Five Times Why


By:  Jim Gray

If you have children, you will remember that they go through a very inquisitive stage, asking the same question over and over and over again, “Why?”

It would seem that as we grow up, we lose our inquisitiveness, at least to a degree, and we stop asking why. We begin to accept things the way they are, without investigating to see if there is a better way to do things.

In our rapidly changing world, the people who challenge the way things are frequently become the innovators who lead us into the future.

The Japanese use a technique to challenge all business processes. They believe in asking why five times. At least five times. 

They believe that by challenging existing reasons and digging for answers, you can reveal the real reason something is done in a certain way. You can then decide if the process is still valid, or if making a change will improve that process.

Companies in this country that pursue a goal of Total Quality Management (TQM) have learned this technique. The example that was presented to most of us to illustrate the technique is to ask why five times regarding the width of rails of American trains.

The rails of trains in this country are 48 ½“ apart. 

Why?  The US copied the British standard.

Why did the British use this standard?  The British copied their tramways, which existed before the railroads.

Why did the trams use this standard?  The trams used the same forms that were used for horse drawn wagons and carts.

Why did carts and wagons use this standard?  The wagons and carts used wheel ruts left on old roads built by the Romans for their chariots.

Why did the Romans use this standard?  It turns out that when you put two horses side by side, 48 ½ “ is the optimum wheel spacing to keep the chariot stable, and keep the horses from bumping into each other.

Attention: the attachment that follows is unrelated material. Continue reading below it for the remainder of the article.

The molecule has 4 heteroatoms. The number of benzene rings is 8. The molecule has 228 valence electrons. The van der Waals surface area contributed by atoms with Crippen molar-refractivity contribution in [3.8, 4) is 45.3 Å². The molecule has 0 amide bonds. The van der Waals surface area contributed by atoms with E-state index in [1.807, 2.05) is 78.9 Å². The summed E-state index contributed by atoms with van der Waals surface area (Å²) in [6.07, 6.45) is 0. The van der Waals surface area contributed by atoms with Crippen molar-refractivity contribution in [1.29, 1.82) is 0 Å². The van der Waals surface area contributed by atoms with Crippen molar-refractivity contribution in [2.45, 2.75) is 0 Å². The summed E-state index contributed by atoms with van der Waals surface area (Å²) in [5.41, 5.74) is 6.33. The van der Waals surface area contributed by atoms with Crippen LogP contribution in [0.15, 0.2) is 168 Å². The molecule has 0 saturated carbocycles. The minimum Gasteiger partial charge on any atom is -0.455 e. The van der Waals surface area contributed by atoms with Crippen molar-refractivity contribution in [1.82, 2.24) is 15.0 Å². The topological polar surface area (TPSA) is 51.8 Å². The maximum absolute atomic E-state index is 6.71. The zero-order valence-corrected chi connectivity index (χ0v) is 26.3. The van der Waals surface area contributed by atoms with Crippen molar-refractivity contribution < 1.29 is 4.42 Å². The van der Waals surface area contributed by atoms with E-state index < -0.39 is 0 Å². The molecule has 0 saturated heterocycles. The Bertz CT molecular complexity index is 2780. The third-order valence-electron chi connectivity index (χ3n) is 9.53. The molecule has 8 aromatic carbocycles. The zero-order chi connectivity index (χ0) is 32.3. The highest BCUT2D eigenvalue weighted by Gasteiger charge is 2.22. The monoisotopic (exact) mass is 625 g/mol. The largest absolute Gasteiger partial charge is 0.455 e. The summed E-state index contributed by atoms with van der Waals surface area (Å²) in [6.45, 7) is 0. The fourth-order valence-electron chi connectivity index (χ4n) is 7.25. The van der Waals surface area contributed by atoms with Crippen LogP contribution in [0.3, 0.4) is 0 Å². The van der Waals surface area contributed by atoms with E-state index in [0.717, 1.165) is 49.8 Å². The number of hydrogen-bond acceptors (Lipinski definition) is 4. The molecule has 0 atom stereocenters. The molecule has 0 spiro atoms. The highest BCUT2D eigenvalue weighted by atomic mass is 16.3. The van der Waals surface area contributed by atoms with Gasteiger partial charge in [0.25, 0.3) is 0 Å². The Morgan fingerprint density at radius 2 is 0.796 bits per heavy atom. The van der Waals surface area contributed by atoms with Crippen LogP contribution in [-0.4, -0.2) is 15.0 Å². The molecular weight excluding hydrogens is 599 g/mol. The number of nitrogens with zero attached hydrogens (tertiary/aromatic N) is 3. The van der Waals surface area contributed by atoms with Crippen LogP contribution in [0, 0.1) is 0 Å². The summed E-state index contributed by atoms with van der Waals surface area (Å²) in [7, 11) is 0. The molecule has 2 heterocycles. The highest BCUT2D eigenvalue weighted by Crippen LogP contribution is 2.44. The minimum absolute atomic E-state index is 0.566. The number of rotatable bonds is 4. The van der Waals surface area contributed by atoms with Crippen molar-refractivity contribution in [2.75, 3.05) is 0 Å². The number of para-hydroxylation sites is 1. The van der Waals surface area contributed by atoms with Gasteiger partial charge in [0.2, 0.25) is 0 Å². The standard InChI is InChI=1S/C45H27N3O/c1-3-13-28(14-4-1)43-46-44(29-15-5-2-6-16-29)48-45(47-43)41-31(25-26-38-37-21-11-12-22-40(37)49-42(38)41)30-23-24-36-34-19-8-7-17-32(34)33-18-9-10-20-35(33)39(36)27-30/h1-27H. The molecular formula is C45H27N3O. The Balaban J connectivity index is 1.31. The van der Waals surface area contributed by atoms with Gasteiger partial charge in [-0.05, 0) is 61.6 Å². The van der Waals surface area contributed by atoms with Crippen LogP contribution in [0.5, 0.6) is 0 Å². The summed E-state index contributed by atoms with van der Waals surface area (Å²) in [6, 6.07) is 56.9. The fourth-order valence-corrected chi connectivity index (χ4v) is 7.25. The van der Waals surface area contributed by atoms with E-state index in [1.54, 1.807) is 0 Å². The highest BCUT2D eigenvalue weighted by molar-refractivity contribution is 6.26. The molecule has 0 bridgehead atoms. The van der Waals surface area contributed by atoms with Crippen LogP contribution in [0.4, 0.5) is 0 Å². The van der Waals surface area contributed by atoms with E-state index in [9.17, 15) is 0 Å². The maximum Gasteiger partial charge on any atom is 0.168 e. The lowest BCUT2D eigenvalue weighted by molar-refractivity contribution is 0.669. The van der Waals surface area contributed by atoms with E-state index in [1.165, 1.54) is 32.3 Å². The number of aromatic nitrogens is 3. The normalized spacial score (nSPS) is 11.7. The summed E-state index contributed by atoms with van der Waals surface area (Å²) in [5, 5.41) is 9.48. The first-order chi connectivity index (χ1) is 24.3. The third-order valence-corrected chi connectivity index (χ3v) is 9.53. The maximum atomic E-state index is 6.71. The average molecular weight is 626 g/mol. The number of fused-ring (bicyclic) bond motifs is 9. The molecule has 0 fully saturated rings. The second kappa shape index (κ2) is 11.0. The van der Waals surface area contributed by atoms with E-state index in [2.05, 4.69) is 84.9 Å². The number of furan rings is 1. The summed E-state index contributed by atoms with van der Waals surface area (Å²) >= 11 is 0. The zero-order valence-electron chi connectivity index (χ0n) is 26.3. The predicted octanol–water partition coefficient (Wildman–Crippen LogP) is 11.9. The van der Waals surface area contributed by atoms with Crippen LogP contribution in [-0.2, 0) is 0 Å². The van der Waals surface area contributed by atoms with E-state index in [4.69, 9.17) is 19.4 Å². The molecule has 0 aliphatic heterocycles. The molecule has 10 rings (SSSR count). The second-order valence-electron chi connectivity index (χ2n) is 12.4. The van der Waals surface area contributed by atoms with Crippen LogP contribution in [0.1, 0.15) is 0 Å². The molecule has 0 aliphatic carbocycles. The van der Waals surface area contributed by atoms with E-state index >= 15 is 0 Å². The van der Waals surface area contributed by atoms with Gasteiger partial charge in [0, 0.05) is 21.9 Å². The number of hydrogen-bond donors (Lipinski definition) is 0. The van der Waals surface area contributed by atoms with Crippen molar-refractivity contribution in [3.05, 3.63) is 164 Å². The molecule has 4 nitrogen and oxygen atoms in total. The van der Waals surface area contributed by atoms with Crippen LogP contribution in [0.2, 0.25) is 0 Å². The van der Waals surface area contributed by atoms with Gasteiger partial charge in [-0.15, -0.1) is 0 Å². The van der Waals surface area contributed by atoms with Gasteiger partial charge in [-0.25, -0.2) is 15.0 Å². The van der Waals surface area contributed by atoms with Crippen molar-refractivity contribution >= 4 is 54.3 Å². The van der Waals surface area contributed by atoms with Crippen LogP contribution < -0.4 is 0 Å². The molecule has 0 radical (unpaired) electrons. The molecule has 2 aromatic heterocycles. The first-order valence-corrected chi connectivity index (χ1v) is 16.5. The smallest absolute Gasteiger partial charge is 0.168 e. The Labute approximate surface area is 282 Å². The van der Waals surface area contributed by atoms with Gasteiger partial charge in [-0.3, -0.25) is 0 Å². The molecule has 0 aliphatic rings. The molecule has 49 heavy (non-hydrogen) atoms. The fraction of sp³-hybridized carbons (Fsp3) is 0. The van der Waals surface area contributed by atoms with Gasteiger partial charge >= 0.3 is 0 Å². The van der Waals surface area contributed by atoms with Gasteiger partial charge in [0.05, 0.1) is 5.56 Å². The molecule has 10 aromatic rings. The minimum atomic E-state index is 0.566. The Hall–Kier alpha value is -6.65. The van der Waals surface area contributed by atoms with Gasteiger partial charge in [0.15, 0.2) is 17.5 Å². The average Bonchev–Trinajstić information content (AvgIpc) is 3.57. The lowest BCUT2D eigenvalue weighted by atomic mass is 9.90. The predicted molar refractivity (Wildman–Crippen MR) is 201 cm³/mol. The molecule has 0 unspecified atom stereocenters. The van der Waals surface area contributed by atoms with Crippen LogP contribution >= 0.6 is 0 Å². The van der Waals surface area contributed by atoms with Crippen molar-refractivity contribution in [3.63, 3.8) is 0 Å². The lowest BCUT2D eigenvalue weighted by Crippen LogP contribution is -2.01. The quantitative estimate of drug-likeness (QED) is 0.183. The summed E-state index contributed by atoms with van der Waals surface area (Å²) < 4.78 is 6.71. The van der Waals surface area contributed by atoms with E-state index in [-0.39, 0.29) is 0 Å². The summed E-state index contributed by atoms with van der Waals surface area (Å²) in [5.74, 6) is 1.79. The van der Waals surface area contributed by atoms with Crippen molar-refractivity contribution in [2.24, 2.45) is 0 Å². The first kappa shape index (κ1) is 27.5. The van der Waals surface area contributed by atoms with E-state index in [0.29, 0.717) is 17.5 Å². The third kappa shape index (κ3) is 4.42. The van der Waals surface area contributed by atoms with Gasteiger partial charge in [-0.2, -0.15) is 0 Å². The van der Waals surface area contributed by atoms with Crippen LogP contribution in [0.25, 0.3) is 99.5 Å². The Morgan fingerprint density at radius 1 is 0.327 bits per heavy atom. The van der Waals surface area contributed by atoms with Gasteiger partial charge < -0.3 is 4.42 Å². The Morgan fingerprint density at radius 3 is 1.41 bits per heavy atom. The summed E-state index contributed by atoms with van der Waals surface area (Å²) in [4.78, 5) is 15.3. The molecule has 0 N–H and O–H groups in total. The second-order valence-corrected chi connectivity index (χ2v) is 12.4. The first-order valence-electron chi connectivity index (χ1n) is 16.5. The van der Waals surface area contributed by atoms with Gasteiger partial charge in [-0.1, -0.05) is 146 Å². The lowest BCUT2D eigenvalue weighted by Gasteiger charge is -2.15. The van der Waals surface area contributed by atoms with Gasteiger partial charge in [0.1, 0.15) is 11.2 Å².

So, American trains are made the way they are because of two horse’s behinds!

American managers also find this technique valuable in digging down to the root cause of people problems and conflicts. Asking why five times when confronted with a problem involving people generally cascades down this sort of course:

  • Blame

  • Excuse

  • Symptom

  • Cause

  • Root cause

When confronted with a “people” issue, being calm and gentle becomes a key skill. Try asking, “Help me understand what happened,” instead of “What happened here?”

We live in an age where most managers try to resolve problems quickly, and challenge their processes in order to become more efficient; both in dealing with people and with tasks. As you dig down to make improvements, ask why enough times so you know you are dealing with a real issue, and not a phantom.

By: Jim Gray

© 2015 Alliance Training and Consulting, Inc.



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